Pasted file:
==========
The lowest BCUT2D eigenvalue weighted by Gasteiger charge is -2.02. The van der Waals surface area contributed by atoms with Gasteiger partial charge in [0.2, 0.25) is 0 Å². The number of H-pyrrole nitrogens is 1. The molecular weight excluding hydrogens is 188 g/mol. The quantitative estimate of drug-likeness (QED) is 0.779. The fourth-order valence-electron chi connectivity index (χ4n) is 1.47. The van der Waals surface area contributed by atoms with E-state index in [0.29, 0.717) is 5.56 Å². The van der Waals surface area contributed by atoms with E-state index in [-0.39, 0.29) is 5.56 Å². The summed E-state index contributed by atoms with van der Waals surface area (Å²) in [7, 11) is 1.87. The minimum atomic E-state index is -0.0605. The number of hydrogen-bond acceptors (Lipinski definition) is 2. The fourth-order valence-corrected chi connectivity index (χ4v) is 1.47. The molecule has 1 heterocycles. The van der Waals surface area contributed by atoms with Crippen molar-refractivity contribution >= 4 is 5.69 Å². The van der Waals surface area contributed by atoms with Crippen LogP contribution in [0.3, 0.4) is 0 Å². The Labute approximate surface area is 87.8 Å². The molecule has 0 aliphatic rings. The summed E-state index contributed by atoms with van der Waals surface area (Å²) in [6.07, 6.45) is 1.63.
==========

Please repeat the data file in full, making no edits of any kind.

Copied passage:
The lowest BCUT2D eigenvalue weighted by Gasteiger charge is -2.02. The van der Waals surface area contributed by atoms with Gasteiger partial charge in [0.2, 0.25) is 0 Å². The number of H-pyrrole nitrogens is 1. The molecular weight excluding hydrogens is 188 g/mol. The quantitative estimate of drug-likeness (QED) is 0.779. The fourth-order valence-electron chi connectivity index (χ4n) is 1.47. The van der Waals surface area contributed by atoms with E-state index in [0.29, 0.717) is 5.56 Å². The van der Waals surface area contributed by atoms with E-state index in [-0.39, 0.29) is 5.56 Å². The summed E-state index contributed by atoms with van der Waals surface area (Å²) in [7, 11) is 1.87. The minimum atomic E-state index is -0.0605. The number of hydrogen-bond acceptors (Lipinski definition) is 2. The fourth-order valence-corrected chi connectivity index (χ4v) is 1.47. The molecule has 1 heterocycles. The van der Waals surface area contributed by atoms with Crippen molar-refractivity contribution >= 4 is 5.69 Å². The van der Waals surface area contributed by atoms with Crippen LogP contribution in [0.3, 0.4) is 0 Å². The Labute approximate surface area is 87.8 Å². The molecule has 0 aliphatic rings. The summed E-state index contributed by atoms with van der Waals surface area (Å²) in [6.07, 6.45) is 1.63.